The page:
The Empress Sunjeong was the daughter of Marquis Yun Taek-yeong of Haepung. She became the second wife of Crown Prince Yi Cheok in 1904 after his first wife died. In 1907, the crown prince became Emperor Sunjong when the Japanese forced his father to abdicate.
The Empress, known as "Lady Yun" before her marriage and elevation, was born in 1894, so she was only about 10 when she married the crown prince. He died in 1926 (possibly from poisoning), but the empress lived for four more decades, dying at 71 in 1966.
After Korea was freed from Japanese control in the aftermath of World War II, President Syngman Rhee barred Sunjeong from Changdeok Palace, confining her to a tiny cottage. She returned to the palace five years before her death.
Empress Sunjeong's Servantc. 1910 One of Empress Sunjeong's servants. Library of Congress Prints and Photos, Frank and Francis Carpenter Collection
He was Empress Sunjeong's servant in 1910, the last year of the Korean Empire. His name is not recorded, but he might have been a guard judging by the unsheathed sword shown in front of him in the photo. His hanbok (robe) is very traditional, but his hat includes a rakish feather, perhaps a symbol of his occupation or rank.
Korea's Royal TombsJanuary 24, 1920 The Korean Royal Tombs, 1920. Library of Congress Prints and Photos, by Keystone View Co.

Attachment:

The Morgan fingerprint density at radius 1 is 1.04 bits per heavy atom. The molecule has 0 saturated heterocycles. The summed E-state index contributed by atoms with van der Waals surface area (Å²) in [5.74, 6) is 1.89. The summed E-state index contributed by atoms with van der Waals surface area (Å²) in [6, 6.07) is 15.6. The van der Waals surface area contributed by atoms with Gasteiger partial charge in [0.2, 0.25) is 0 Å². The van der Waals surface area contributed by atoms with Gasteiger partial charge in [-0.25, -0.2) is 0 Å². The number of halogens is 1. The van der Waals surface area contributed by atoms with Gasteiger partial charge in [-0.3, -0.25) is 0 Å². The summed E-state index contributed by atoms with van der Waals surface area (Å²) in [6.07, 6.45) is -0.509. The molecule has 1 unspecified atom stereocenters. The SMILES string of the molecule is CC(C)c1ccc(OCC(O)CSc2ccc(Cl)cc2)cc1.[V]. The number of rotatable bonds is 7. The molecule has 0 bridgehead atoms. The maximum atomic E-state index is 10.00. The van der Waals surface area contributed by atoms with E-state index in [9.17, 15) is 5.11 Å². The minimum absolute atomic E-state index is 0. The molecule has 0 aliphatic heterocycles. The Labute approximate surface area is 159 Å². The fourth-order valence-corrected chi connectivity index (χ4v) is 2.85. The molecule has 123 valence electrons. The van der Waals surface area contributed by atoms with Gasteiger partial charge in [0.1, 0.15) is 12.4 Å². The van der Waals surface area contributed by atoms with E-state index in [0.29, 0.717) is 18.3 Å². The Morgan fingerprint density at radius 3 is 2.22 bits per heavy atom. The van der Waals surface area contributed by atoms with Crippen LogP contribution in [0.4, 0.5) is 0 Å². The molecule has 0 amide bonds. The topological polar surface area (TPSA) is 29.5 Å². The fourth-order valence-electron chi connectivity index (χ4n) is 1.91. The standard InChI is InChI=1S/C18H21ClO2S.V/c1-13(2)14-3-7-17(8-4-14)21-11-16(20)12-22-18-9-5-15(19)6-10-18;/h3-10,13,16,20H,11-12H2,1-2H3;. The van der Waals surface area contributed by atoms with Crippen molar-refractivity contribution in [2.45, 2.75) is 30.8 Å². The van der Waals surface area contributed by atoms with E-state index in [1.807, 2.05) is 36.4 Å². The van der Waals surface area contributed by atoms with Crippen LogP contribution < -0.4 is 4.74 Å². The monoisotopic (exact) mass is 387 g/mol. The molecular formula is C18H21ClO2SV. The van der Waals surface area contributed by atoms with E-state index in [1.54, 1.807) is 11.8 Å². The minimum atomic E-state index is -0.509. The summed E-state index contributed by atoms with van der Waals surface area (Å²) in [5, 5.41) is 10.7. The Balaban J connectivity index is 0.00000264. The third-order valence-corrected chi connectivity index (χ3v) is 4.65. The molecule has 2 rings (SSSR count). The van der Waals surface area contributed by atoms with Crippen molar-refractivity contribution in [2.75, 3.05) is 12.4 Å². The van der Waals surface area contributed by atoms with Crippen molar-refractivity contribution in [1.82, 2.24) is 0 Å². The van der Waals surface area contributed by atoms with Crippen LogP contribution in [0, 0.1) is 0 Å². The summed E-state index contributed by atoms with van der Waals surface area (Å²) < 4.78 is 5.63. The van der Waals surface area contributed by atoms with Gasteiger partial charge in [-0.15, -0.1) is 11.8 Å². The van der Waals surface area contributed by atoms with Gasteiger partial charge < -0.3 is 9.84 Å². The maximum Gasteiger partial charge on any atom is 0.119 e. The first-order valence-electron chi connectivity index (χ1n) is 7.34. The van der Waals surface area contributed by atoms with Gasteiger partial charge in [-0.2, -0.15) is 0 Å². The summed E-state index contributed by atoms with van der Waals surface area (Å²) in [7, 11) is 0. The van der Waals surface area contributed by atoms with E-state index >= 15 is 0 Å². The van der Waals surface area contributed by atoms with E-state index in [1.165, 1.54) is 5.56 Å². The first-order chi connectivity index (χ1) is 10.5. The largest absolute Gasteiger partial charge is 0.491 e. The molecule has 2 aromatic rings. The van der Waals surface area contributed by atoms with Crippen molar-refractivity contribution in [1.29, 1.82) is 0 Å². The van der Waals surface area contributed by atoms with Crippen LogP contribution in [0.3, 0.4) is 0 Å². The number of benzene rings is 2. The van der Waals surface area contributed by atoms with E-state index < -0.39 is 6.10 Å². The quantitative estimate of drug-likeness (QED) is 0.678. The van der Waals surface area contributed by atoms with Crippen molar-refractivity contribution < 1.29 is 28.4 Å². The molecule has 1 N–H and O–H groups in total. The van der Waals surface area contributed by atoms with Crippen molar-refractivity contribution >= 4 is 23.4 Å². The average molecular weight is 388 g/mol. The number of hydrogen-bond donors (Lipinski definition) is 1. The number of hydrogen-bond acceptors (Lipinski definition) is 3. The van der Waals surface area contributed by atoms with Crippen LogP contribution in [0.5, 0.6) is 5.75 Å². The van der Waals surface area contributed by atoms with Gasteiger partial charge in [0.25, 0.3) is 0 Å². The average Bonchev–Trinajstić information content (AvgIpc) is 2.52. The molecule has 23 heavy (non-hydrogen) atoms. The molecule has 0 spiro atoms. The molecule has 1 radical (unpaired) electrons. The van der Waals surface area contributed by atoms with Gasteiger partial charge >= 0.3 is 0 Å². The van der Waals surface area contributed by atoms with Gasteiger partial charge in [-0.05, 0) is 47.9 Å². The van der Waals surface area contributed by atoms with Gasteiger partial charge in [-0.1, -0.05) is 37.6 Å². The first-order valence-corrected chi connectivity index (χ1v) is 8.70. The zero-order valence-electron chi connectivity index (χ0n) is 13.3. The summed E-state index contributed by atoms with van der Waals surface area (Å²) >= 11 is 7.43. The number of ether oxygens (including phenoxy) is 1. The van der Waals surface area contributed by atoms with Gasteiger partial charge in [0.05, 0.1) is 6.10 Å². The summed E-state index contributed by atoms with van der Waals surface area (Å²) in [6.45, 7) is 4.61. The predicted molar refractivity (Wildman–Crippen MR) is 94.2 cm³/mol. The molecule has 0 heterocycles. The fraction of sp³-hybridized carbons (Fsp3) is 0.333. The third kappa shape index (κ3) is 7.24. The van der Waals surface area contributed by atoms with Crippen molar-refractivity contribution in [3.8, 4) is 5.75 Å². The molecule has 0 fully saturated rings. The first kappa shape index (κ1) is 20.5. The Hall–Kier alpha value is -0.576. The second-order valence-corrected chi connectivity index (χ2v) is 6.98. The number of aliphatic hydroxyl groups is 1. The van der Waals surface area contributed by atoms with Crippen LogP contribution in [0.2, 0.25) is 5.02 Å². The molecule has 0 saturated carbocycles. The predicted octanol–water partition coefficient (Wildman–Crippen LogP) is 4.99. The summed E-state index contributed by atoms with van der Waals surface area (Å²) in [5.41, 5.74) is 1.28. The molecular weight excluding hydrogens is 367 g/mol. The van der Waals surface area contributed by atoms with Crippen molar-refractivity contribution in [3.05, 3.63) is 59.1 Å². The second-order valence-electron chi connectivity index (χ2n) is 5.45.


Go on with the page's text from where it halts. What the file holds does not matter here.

Attendants still tended the royal tombs after Korea's royal family was deposed. In this photo they wear traditional hanbok (robes) and horse-hair hats.
The large grassy mound, or tumulus, in the center background is a royal burial mound. To the far right is a pagoda-like shrine. Huge carved guardian figures watch over the kings' and queens' resting place.
Gisaeng at the Imperial Palacec. 1910 Young palace gisaeng in Seoul, Korea. c. 1910-1920. Library of Congress Prints and Photos, Frank and Francis Carpenter Collection
This girl is a palace gisaeng, the Korean equivalent of Japan's geisha. The photo is dated 1910-1920; it's not clear whether it was taken at the end of the Korean Imperial era or after the empire was abolished.